For once there is a ranged weapon which hunters wont necessarily want as well, unlike guns and bows where you have to fight them off with a stick usually. At ilevel 232 there is a whole boatload of different ranged weapons to compare with. I count some 10 weapons to compare directly with, coming from various sources. There are really a lot of things to compare this brand new knife to. However, I shall compare with just one, namely the Crimson Star. I know it is ilevel 245, but most people who have been doing any amount of heroics and raids will most likely have one, or swapped it for something else that’s better. So the Crimson Star is really the benchmark.
Papa’s will give you:
- 1.17% Crit
- 0.7% Haste
- 54 AP
Crimson Star features:
- 3.42 Expertise
- 2.27% ArPen
- 57 AP
Would you really want to downgrade to the Papa’s if you have the Crimson Star? Sure, if you don’t like ArPen and have way too much Expertise already. Otherwise, it’s a clear choice here. And before you think about it: no…nuhuh…nosiree!
This ring is a bit peculiar in that the stats do not favour rogues or druids, and instead favours plate users. You can argue that it’s not necessarily a bad thing though. It reminds me of the Carnivorous Band from Icehowl (albeit without a socket) with Crit and Expertise swapped for the Haste and ArPen. The pair of them together would make a lovely ring combo in fact. The tooltip for the Lady’s Promise does interestingly NOT mention “unique-equipped” hinting that you may just be able to equip two of them, but don’t quote me on that.
The other alternative is the Planestalker Signet from 10-man Lord Jaraxxus, although that is very much itemised towards rogues and druidy types rather than warriors (it features Agility, Hit Rating, ArPen and AP). That said,the Signet is a lovely ring no doubt about it. If you are critically short on Hit Rating and ArPen it is a contender, otherwise I would rather aim for a Carnivorous Lady Promise.
For some odd reason, Blizz apparently like the thought of necklaces full of protruding spikey bits. Either they are closet goths and emos, or they think warriors are…or maybe that warriors are all practitioners of various forms of BDSM. Be that as it may, let’s compare it to the ilevel 232 version of the Collar of Ceaseless Torment (there we go again with the SM). Essentially they are near identical, save for one thing: The Choker has Haste (!) and the Collar has ArPen. Essentially you are given a choice between Haste and ArPen, and that in itself isn’t a bad thing.
Put it in your pocket
So it’s an animal already known for pointy and nasty bits…and its needle encrusted too? Wear cloves, have padded pockets.
Joking aside, Grim Toll and Mjolnir Runestone have returned in a spiky version. In fact, it is a slightly upgraded Runestone. For a comparison between earlier trinkets, have a look here. I may have missed out some trinkets, and if so please do shout out.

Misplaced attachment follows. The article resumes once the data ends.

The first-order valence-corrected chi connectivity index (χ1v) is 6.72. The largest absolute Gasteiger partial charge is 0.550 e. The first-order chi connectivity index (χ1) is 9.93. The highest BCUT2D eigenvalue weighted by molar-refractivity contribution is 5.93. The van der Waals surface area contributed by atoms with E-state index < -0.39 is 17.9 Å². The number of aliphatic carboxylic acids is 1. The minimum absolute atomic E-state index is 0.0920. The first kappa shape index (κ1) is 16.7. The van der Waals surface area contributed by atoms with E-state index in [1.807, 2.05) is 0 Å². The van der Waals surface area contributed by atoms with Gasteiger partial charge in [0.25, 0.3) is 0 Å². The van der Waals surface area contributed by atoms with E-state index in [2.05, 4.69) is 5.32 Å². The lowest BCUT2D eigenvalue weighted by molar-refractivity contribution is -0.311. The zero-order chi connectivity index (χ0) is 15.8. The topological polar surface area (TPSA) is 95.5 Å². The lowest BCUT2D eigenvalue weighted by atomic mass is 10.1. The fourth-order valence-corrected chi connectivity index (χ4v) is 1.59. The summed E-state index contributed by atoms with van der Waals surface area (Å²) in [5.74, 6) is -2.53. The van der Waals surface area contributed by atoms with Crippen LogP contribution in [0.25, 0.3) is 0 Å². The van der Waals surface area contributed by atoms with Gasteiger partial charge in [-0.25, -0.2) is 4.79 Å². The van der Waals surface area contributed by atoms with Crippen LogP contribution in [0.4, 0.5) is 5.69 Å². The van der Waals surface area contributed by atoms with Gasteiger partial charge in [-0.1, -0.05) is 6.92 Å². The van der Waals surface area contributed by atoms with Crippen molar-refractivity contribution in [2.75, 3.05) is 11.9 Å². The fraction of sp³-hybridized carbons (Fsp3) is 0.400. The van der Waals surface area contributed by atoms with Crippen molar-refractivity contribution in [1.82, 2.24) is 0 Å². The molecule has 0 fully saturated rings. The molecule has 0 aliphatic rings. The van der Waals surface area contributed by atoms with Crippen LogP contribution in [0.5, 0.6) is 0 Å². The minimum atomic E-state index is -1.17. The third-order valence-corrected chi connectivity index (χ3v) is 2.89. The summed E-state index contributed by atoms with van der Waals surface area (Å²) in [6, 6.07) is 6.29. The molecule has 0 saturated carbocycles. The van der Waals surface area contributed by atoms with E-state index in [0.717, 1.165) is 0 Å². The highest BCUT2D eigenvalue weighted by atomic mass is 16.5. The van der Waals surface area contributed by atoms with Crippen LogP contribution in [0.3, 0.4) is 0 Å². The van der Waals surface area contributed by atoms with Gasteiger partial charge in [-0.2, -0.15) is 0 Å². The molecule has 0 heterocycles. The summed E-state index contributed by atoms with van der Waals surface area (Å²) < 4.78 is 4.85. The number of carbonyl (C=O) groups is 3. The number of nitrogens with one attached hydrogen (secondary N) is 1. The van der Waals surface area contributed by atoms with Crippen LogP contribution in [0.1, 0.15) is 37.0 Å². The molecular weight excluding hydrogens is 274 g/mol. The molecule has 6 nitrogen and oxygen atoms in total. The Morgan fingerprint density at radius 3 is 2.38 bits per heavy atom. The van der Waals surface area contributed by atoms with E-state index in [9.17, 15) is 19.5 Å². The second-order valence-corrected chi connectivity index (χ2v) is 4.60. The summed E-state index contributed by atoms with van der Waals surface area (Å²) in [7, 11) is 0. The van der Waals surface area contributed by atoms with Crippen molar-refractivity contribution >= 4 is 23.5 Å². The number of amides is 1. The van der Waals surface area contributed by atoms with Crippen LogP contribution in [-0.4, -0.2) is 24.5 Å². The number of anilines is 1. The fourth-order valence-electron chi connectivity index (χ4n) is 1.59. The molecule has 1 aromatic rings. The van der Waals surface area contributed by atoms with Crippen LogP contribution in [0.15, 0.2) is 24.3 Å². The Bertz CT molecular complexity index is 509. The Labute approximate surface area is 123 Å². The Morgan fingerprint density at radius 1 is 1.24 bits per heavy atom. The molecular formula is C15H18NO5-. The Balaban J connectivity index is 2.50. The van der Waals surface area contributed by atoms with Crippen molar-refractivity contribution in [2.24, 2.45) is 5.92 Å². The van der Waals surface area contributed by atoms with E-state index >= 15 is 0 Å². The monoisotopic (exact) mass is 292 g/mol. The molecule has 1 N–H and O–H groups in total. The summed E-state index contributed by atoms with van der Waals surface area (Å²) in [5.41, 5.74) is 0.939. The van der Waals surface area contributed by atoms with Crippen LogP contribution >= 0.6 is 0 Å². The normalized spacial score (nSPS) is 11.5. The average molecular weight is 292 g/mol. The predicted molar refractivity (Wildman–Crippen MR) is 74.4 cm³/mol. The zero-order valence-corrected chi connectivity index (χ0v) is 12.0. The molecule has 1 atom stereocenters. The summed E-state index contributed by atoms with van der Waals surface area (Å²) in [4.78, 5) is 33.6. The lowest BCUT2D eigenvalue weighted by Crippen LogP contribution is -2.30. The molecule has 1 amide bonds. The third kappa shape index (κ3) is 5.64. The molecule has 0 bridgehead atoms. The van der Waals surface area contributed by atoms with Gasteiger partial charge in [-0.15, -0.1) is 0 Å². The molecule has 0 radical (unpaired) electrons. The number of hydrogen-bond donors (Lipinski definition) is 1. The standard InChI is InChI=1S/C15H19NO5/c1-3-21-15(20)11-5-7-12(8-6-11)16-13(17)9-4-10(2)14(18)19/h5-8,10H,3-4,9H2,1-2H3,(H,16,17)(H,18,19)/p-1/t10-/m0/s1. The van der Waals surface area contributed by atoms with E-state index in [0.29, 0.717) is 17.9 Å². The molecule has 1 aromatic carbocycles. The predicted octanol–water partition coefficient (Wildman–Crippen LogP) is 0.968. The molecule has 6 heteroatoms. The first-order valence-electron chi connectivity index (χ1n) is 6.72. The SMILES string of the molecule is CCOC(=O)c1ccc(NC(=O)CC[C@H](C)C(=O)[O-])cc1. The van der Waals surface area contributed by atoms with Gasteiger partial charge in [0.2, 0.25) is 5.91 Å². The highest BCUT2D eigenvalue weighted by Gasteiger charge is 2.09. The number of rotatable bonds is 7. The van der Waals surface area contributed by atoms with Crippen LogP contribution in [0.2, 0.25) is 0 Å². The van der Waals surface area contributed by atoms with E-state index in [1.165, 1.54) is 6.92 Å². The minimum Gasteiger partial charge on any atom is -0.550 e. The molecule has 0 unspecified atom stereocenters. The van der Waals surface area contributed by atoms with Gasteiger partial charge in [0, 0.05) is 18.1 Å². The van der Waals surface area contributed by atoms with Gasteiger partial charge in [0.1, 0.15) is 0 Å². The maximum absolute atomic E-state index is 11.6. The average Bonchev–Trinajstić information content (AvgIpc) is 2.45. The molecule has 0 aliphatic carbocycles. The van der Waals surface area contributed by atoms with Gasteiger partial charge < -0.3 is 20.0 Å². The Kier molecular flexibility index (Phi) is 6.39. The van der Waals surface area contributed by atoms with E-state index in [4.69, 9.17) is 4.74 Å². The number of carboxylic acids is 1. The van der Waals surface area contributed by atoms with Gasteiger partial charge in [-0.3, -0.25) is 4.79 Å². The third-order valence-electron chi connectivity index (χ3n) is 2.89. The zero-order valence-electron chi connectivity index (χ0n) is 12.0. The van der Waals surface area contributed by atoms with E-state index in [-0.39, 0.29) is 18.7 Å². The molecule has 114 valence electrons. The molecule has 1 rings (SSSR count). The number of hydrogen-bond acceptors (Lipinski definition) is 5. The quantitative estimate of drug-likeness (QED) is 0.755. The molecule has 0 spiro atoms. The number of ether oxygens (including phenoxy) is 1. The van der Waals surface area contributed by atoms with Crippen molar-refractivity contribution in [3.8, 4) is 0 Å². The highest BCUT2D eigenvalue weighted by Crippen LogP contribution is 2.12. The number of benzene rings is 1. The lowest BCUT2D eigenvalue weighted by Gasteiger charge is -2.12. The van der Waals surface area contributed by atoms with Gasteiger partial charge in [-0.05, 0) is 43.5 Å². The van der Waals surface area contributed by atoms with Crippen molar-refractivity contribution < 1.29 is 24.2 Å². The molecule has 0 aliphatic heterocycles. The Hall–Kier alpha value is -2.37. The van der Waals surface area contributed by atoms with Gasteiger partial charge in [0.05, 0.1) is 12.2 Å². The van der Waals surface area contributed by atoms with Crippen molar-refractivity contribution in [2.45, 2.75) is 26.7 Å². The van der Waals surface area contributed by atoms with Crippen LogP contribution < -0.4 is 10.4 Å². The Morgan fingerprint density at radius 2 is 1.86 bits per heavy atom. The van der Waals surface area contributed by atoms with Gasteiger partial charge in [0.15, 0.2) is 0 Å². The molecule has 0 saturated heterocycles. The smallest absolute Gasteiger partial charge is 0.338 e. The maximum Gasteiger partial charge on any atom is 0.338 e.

Trinkets are always interesting to compare since they rarely stand up to a direct comparison, usually featuring a single stat and a proc. In this case we can compare to the Toll and the Runestone directly however, and if they were popular, chances are this one will be too. ArPen has proven itself time and time again and it should be no different this time. Crit and ArPen…not bad as a combo at all. If you happen upon this little trinket and you are not desperate for something like Hit Rating or Expertise (which you hopefully aren’t) it is definitely a keeper.
So this is where the look at gear from the 5-man instances of Icecrown ends. There are some good thing in there as well as some rather bland things, mostly as a product of Blizzard having to create a single plate “set” for 3 plate classes who all want slightly different things. All in all, not a bad selection with some upgrades, a few sidegrades and a few things for those who have yet to get better bits.
So far, 5 bits of plate have been uncovered in the Icecrown 5-man instance. Doesn’t really seem like a lot does it? For example, there are seemingly no legs in there. If you’re planning on getting an entire lvl232 plate outfit from 5-man grinding, you will be DPS’ing in your underwear to a certain extent.
Note to all Hordies: Throughout I will compare to Alliance plate, so if you feel offended by this I do apologise and direct you to my complaints department. Please send all complaints to the attention of:Mr. Varian Wrynn (king) Stormwind Keep Stormwind City Nation of Stormwind
That over and done with, these are the five bits of plate found in the Icecrown instance (heroic):
- Frost Wyrm Ribcage
- Grinning Skull Boots
- Weeping Gauntlets
- Pauldrons of the Devourer
- Malykriss Vambraces
The first thing that leaps to mind when looking at these things is: haste. 3 of 5 pieces have haste rating on them, and if there is a stat I couldn’t care less about it’s haste. Blame the DK’s and paladins that we get all that haste.